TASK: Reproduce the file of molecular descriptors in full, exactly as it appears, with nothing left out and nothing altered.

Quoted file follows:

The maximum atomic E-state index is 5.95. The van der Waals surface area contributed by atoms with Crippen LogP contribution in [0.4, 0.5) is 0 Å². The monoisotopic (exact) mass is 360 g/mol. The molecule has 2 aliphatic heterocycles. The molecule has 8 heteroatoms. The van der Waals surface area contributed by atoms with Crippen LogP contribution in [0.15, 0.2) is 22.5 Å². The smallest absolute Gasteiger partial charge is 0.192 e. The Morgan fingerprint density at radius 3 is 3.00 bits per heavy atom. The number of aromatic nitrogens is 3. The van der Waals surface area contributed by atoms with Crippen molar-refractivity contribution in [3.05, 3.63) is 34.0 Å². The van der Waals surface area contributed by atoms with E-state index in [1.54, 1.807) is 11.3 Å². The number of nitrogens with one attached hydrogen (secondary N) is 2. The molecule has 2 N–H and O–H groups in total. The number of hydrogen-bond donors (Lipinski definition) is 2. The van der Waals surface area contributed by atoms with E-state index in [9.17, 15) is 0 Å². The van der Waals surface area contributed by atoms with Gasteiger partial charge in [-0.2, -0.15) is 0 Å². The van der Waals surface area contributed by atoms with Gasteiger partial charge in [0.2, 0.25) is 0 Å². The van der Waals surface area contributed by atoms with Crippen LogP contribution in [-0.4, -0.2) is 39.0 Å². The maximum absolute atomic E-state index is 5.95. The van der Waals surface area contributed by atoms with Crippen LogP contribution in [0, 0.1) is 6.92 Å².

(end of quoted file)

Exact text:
The maximum atomic E-state index is 5.95. The van der Waals surface area contributed by atoms with Crippen LogP contribution in [0.4, 0.5) is 0 Å². The monoisotopic (exact) mass is 360 g/mol. The molecule has 2 aliphatic heterocycles. The molecule has 8 heteroatoms. The van der Waals surface area contributed by atoms with Crippen LogP contribution in [0.15, 0.2) is 22.5 Å². The smallest absolute Gasteiger partial charge is 0.192 e. The Morgan fingerprint density at radius 3 is 3.00 bits per heavy atom. The number of aromatic nitrogens is 3. The van der Waals surface area contributed by atoms with Crippen molar-refractivity contribution in [3.05, 3.63) is 34.0 Å². The van der Waals surface area contributed by atoms with E-state index in [1.54, 1.807) is 11.3 Å². The number of nitrogens with one attached hydrogen (secondary N) is 2. The molecule has 2 N–H and O–H groups in total. The number of hydrogen-bond donors (Lipinski definition) is 2. The van der Waals surface area contributed by atoms with E-state index in [9.17, 15) is 0 Å². The van der Waals surface area contributed by atoms with Gasteiger partial charge in [-0.2, -0.15) is 0 Å². The van der Waals surface area contributed by atoms with Gasteiger partial charge in [0.2, 0.25) is 0 Å². The van der Waals surface area contributed by atoms with Crippen LogP contribution in [-0.4, -0.2) is 39.0 Å². The maximum absolute atomic E-state index is 5.95. The van der Waals surface area contributed by atoms with Crippen LogP contribution in [0, 0.1) is 6.92 Å².